nat·u·ral (năchər-əl, năchrəl)
1. Present in or produced by nature: a natural pearl.
2. Of, relating to, or concerning nature: a natural environment.
3. Conforming to the usual or ordinary course of nature: a natural death.
a. Not acquired; inherent: Love of power is natural to some people.
b. Having a particular character by nature: a natural leader.
c. Biology Not produced or changed artificially; not conditioned: natural immunity; a natural reflex.
5. Characterized by spontaneity and freedom from artificiality, affectation, or inhibitions. See Synonyms at naive.
6. Not altered, treated, or disguised: natural coloring; natural produce.
7. Faithfully representing nature or life.
8. Expected and accepted: “In Willie's mind marriage remained the natural and logical sequence to love” (Duff Cooper).
9. Established by moral certainty or conviction: natural rights.
10. Being in a state regarded as primitive, uncivilized, or unregenerate.
a. Related genetically: the natural parents of the child.
b. Born to parents who have never been married to each other: the natural son of the king.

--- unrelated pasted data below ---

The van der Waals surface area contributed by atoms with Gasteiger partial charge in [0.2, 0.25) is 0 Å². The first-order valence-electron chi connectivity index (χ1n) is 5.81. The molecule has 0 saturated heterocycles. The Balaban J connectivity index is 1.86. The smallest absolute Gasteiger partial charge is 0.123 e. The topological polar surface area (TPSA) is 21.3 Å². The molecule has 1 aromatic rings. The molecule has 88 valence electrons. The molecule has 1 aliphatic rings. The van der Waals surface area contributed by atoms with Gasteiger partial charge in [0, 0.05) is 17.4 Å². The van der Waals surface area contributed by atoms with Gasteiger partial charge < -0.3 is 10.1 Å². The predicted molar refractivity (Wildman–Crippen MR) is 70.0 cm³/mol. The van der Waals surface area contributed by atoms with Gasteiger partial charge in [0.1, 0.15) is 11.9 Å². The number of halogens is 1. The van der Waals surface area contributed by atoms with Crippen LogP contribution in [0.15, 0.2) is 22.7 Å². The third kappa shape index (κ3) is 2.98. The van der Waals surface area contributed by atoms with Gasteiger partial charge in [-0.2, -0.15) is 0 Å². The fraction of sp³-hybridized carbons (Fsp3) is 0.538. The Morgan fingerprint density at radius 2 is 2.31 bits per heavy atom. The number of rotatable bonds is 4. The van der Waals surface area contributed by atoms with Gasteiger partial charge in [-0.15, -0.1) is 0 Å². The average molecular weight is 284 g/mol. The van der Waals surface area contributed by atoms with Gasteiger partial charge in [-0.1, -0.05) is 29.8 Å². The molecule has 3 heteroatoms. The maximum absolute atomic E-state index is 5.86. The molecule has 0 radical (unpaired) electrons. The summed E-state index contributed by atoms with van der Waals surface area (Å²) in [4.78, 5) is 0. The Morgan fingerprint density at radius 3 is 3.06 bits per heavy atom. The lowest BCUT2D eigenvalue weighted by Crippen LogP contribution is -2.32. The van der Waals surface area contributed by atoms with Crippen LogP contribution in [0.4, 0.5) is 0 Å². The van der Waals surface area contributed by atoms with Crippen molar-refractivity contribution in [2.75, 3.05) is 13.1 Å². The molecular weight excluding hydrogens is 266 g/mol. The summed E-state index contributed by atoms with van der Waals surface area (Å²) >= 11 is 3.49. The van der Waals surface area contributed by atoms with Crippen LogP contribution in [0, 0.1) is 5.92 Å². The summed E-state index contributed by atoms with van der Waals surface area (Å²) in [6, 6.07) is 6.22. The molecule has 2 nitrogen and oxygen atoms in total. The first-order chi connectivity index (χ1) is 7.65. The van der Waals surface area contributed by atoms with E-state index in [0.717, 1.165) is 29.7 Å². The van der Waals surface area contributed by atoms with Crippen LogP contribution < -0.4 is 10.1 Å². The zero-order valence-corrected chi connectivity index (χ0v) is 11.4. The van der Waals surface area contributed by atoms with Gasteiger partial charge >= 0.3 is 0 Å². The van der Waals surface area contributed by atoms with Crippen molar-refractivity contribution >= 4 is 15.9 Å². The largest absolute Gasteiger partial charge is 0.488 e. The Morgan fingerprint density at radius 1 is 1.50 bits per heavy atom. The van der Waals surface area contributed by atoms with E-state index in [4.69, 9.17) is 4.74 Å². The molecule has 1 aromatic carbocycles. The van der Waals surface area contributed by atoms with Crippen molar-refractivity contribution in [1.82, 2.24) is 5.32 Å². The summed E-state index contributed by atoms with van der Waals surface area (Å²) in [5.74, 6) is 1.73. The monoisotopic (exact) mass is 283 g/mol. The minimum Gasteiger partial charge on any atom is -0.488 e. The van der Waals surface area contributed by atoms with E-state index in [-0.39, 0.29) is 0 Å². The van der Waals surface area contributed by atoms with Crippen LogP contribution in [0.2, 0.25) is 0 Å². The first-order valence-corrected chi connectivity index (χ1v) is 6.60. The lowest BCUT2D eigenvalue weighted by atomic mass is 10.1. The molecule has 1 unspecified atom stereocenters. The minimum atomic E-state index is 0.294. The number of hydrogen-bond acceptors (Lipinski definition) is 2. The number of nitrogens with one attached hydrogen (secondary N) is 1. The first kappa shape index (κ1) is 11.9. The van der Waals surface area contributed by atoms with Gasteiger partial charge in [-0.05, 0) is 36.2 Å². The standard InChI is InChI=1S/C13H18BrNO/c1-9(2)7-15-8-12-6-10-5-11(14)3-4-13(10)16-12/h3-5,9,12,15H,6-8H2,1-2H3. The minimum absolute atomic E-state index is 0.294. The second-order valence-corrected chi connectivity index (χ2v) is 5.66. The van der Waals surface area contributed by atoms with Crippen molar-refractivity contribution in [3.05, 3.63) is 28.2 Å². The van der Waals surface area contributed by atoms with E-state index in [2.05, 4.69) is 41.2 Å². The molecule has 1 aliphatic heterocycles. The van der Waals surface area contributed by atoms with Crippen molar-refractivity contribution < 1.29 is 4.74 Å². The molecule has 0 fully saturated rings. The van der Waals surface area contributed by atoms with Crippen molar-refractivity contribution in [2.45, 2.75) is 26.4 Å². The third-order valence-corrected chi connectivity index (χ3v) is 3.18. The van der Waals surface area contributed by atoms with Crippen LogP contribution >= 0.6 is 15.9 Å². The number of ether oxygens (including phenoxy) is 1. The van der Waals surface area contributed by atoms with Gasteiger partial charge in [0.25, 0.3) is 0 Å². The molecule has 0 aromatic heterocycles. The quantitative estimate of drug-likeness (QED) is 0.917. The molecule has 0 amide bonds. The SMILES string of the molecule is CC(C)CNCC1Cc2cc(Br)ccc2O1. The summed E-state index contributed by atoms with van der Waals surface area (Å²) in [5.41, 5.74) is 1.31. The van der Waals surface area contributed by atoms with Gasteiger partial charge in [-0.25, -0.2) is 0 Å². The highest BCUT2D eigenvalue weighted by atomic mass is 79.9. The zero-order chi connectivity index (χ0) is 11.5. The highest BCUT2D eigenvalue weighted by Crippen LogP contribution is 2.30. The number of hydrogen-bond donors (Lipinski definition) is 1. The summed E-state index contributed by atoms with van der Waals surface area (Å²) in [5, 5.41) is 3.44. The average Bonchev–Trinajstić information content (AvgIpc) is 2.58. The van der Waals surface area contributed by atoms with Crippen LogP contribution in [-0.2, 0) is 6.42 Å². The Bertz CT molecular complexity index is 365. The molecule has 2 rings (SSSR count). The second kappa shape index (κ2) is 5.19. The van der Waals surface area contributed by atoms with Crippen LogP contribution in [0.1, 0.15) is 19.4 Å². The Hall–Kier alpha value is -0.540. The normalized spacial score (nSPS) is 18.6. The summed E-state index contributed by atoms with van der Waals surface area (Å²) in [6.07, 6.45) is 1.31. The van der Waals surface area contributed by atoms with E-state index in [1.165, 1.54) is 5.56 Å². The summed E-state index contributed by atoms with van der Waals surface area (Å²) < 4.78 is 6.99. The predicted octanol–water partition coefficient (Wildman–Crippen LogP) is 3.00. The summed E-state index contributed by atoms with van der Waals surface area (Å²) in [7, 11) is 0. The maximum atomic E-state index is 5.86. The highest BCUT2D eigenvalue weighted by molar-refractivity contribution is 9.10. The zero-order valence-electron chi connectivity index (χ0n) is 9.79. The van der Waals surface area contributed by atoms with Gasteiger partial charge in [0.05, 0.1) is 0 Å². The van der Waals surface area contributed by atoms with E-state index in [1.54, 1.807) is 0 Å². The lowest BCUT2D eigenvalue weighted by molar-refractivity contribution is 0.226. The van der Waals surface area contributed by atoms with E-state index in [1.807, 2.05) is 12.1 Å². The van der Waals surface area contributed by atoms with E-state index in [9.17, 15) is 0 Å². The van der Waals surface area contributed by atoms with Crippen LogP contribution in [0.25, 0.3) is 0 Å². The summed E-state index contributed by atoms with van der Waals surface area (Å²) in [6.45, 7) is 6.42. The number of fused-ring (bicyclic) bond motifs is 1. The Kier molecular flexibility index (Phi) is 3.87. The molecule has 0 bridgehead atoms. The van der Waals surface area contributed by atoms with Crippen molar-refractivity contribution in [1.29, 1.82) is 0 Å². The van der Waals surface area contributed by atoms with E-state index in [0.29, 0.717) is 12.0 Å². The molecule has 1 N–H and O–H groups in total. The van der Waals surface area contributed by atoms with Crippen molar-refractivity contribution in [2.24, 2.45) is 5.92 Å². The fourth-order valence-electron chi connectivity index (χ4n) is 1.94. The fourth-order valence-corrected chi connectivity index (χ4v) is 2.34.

12. Mathematics Of or relating to positive integers, sometimes including zero.
a. Not sharped or flatted.
b. Having no sharps or flats.
14. Relating to hair that is allowed to remain in an unaltered state: “Many tweets also attacked double standards that exist regarding black women's hair. Wearing extensions and weaves can be seen as traitorous or insecure, while wearing hair in a natural or traditionally African-inspired style ... can result in mocking criticism” (Mary Emily O'Hara).
a. One having all the qualifications necessary for success: You are a natural for this job.
b. One suited by nature for a certain purpose or function: She is a natural at mathematics.
a. The sign (♮) placed before a note to cancel a preceding sharp or flat.
b. A note so affected.
3. A yellowish gray to pale orange yellow.
4. Games A combination in certain card and dice games that wins immediately.
[Middle English, from Old French, from Latin nātūrālis, from nātūra, nature; see NATURE.]
The American Heritage® Dictionary of the English Language, Fifth Edition copyright ©2018 by Houghton Mifflin Harcourt Publishing Company. All rights reserved.
Indo-European & Semitic Roots Appendices
Thousands of entries in the dictionary include etymologies that trace their origins back to reconstructed proto-languages. You can obtain more information about these forms in our online appendices:
The Indo-European appendix covers nearly half of the Indo-European roots that have left their mark on English words. A more complete treatment of Indo-European roots and the English words derived from them is available in our Dictionary of Indo-European Roots.